4. Bernard Thévenet @ 1 minute 48 seconds
The first stage in the Pyrenees, the fourth mountain stage, was another odd day. Van Impe and Zoetemelk were only worried about each other. They kept an eye on each other and let Raymond Delisle, an excellent but slightly aging racer, get away. Delisle was eighth in General Classification when the stage started. When it was over, Delisle was in Yellow and van Impe and Zoetemelk were almost 3 minutes behind.
The next stage didn’t affect the standings. The big guns held their fire. The only notable event was that stage winner Regis Ovion failed his drug test and his name was stricken from the record of that stage. Willy Teirlinck was awarded the stage.
It was stage 14, the fifth of these mountain stages, that made history.
In previous Tours, van Impe had won 3 of his eventual 6 Polka-Dot Climber’s Jerseys, in the same fashion as modern riders Laurent Jalabert or Richard Virenque have done it. They would go out early on a mountain stage and scoop up the points in all the early mountains, not always worrying about getting caught and dropped on the final climb by the men seeking overall victory. The Polka-Dot Jersey was generally van Impe’s entire ambition. In later years he has said that he regrets those years in which he turned to trying for the overall victory. He thinks he might have had 10 Climbers’ Jerseys instead of his 6.
There were 4 major climbs that day. On the second, the Portillon, Luis Ocaña attacked. Ocaña was no longer the dominating rider he had been in the early 1970s, but he was not to be ignored. Cyrille Guimard, van Impe’s director, told van Impe to go after him. Van Impe was reluctant: Guimard and van Impe did not completely agree on tactics and goals that year. Guimard told van Impe that if he didn’t go after Ocaña, he would run him off the road with his car.
Van Impe took off and caught Ocaña on the Peyresourde, the day’s penultimate climb.
Zoetemelk didn’t chase him. He may have thought van Impe was chasing some Climbers’ points and not really going after the overall lead. And surely by now Ocaña was nothing more than a shell of his former self. Instead Zoetemelk sat on the wheel of the man whose Yellow Jersey was threatened by the attack, Raymond Delisle. Normally this would be an astute strategy, forcing the leader to defend his position. It would have been astute except that Delisle could not close the gap. In fact, Delisle was exhausted and eventually lost over 12 minutes that day. Up the road, van Impe and Ocaña were flying.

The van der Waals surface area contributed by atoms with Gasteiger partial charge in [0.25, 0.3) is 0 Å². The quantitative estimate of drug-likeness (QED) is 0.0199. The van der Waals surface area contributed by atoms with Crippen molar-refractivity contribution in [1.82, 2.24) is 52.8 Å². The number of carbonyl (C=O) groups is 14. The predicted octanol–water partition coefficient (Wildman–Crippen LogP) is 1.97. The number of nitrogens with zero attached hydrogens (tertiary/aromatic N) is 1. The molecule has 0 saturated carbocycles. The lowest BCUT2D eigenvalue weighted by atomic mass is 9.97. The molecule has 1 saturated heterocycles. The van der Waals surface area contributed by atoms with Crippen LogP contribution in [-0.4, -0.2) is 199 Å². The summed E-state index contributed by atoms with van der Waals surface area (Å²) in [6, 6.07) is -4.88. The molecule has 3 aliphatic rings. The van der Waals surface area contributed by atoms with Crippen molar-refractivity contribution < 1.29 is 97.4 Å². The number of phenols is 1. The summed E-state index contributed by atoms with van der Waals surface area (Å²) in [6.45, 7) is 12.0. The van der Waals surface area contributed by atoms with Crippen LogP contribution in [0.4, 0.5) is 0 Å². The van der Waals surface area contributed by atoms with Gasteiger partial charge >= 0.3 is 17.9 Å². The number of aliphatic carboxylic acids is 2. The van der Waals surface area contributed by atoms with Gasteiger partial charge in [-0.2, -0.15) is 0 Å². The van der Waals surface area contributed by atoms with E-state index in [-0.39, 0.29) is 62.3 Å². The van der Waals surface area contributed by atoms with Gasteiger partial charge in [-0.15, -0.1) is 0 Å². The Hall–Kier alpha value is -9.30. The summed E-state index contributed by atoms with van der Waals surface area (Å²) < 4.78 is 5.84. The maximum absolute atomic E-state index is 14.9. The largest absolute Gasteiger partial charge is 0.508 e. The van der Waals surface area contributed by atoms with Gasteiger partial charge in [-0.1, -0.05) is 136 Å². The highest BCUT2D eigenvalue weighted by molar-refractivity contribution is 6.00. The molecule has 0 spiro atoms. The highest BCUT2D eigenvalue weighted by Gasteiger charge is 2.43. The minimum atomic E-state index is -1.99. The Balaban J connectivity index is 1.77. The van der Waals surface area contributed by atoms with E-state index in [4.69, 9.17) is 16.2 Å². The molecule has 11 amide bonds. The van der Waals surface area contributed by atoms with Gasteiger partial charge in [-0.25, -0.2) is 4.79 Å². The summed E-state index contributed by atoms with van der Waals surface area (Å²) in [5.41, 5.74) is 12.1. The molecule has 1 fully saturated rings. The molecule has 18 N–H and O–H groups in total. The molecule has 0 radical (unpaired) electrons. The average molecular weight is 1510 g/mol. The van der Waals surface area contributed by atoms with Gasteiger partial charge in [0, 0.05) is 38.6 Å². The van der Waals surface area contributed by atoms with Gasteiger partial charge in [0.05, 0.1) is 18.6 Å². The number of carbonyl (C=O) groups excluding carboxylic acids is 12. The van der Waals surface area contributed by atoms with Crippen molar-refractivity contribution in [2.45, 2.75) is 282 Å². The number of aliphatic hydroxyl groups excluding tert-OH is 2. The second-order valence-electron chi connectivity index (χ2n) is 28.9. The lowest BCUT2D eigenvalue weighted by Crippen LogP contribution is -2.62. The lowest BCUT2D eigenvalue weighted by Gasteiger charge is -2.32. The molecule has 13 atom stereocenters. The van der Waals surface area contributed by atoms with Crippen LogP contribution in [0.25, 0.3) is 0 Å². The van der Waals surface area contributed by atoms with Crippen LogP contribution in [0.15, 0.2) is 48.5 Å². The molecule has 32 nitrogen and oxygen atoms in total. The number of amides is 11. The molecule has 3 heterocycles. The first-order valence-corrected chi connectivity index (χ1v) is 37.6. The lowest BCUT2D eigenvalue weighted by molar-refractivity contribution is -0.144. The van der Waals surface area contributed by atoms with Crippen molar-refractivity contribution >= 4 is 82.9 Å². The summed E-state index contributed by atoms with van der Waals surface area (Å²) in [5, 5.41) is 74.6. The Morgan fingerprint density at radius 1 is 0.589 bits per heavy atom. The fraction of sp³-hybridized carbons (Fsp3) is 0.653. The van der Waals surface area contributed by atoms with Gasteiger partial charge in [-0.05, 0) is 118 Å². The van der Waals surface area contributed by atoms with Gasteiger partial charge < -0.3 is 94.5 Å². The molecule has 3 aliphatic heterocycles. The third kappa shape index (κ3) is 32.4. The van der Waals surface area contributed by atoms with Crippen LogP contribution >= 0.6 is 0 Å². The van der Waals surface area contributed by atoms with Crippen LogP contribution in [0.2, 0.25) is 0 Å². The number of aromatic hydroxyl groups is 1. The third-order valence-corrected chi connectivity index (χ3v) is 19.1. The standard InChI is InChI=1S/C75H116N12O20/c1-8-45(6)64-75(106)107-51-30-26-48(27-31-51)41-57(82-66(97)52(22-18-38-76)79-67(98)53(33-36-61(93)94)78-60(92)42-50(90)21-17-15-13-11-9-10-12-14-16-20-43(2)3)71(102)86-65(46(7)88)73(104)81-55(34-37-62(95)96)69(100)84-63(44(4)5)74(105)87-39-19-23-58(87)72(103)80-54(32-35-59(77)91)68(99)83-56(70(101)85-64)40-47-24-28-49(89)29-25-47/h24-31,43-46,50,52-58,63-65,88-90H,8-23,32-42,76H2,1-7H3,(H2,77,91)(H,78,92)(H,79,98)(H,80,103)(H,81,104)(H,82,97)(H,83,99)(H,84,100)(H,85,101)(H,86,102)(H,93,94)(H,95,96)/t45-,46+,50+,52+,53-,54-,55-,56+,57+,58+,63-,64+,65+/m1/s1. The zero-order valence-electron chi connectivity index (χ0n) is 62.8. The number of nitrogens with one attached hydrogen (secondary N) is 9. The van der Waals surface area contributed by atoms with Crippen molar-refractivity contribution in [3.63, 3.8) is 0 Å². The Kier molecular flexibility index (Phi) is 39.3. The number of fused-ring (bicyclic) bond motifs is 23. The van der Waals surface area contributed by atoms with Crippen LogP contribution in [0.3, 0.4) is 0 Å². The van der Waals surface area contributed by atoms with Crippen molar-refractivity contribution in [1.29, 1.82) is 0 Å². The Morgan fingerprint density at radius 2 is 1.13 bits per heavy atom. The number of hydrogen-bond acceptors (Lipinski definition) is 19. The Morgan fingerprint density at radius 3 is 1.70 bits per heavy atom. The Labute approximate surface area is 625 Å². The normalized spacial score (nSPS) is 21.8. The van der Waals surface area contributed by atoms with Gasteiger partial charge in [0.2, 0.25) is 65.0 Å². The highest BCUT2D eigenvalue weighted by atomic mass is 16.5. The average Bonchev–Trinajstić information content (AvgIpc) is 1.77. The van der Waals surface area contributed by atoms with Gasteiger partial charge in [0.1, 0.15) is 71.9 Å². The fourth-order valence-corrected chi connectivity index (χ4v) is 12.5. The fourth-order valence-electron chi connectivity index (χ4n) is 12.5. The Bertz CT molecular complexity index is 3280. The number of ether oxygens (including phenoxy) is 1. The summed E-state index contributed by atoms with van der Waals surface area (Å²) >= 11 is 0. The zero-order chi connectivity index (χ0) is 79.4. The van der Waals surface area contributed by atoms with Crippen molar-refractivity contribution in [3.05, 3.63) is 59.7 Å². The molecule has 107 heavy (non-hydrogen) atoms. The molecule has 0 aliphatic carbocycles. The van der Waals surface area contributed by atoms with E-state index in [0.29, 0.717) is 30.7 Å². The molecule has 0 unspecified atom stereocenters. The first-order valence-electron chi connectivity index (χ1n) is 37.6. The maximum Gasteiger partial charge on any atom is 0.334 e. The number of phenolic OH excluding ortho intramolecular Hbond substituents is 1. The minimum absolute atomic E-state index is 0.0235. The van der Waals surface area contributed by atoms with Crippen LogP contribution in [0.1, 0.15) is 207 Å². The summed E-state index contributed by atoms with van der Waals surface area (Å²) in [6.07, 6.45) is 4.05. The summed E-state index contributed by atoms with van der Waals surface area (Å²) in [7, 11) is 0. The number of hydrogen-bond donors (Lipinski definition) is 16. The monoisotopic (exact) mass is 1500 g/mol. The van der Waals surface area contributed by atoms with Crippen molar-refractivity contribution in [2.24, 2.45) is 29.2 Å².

Ocaña did the hard work on the flat road leading to the final climb, towing van Impe. Ocaña remembered that Zoetemelk had never helped him in his struggles with Merckx. This was a tough bit of pay-back.
On the final climb, the Pla d’Adet up to St.-Lary-Soulan, van Impe jumped away from Ocaña and won the stage and the Yellow Jersey. Zoetemelk came flying up the hill, going faster than van Impe, but it wasn’t good enough. He was 3 minutes, 12 seconds too late.
The Ocaña/van Impe/Zoetemelk attacks shattered the peloton. 45 of the remaining 93 riders finished outside the time limit. Peter Post, the manager of the Raleigh team asked on behalf of the riders that the Tour management waive the elimination rule for the stage. They did.
The new General Classification with van Impe back in Yellow:
1. Lucien van Impe
2. Joop Zoetemelk @ 3 minutes 18 seconds
3. Raymond Delisle @ 9 minutes 27 seconds
4. Walter Riccomi @ 10 minutes 22 seconds
5. Raymond Poulidor @ 11 minutes 42 seconds
The final day in the Pyrenees, even with the Aspin, Tourmalet and the Aubisque, didn’t change the top of the standings. The lions had to digest their kill.
The stage 17 time trial showed that van Impe was a more rounded rider than one might expect. Ferdi Bracke won it but van Impe was able to beat Zoetemelk by more than a minute. That put Zoetemelk 4½ minutes behind the Belgian climber with only one more chance to take the Tour leadership, the stage 20 climb to the top of Puy de Dôme. Zoetemelk won the stage, beating van Impe by an unimportant 12 seconds. Impressive, but to no real effect. That moment of careful, conservative calculation on the road to St.-Lary-Soulan cost him the Tour. Zoetemelk was the better climber that year, but van Impe had the tactical genius of Guimard to give him the needed push.
Thévenet had been losing time and at stage 19 he finally abandoned, weakened by hepatitis.
Lucien van Impe won the Tour, beating Zoetemelk by 4 minutes, 14 seconds. It was his only Tour victory and he remains the last Belgian to win the Tour. To this day, he is troubled by Guimard’s remarks that van Impe would not have won the Tour without his encouragement and threats. Van Impe says that Guimard talked to him as if he were a child, and after the 1976 season, van Impe changed teams.
Freddy Maertens won 8 stages in the 1976 tour, equaling the record set by Charles Pélissier in 1930 and Merckx in 1970 and 1974.
And Raymond Poulidor? He finished third, 12 minutes, 8 seconds behind winner van Impe. This was the fourteenth and final Tour de France for the 40-year old Poulidor. He abandoned only twice and finished with 3 second and 5 third places. In all those years of riding the Tour from 1961 to 1976 he never spent a single day in Yellow, not one. Poulidor’s 8 times on the podium is a record. Zoetemelk, Hinault, Ullrich and Armstrong each accumulated 7, and Anquetil, Merckx and Garrigou 6.